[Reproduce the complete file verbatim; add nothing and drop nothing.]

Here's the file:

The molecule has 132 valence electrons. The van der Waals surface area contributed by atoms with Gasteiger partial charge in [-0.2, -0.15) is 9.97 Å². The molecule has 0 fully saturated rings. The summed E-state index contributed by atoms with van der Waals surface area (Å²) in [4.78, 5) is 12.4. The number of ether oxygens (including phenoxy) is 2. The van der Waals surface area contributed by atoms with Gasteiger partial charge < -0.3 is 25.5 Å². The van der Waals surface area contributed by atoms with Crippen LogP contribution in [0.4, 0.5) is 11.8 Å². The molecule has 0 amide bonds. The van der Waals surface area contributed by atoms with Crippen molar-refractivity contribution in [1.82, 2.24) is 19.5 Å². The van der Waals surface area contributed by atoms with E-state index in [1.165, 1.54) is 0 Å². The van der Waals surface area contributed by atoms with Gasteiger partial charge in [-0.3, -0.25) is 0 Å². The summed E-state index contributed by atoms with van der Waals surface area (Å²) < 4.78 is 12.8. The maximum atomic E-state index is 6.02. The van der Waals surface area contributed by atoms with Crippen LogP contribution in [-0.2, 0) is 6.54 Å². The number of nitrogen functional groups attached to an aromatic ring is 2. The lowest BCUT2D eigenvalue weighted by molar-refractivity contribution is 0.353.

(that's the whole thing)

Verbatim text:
The molecule has 132 valence electrons. The van der Waals surface area contributed by atoms with Gasteiger partial charge in [-0.2, -0.15) is 9.97 Å². The molecule has 0 fully saturated rings. The summed E-state index contributed by atoms with van der Waals surface area (Å²) in [4.78, 5) is 12.4. The number of ether oxygens (including phenoxy) is 2. The van der Waals surface area contributed by atoms with Gasteiger partial charge < -0.3 is 25.5 Å². The van der Waals surface area contributed by atoms with Crippen LogP contribution in [0.4, 0.5) is 11.8 Å². The molecule has 0 amide bonds. The van der Waals surface area contributed by atoms with Crippen molar-refractivity contribution in [1.82, 2.24) is 19.5 Å². The van der Waals surface area contributed by atoms with E-state index in [1.165, 1.54) is 0 Å². The van der Waals surface area contributed by atoms with Gasteiger partial charge in [-0.3, -0.25) is 0 Å². The summed E-state index contributed by atoms with van der Waals surface area (Å²) < 4.78 is 12.8. The maximum atomic E-state index is 6.02. The van der Waals surface area contributed by atoms with Crippen LogP contribution in [-0.2, 0) is 6.54 Å². The number of nitrogen functional groups attached to an aromatic ring is 2. The lowest BCUT2D eigenvalue weighted by molar-refractivity contribution is 0.353.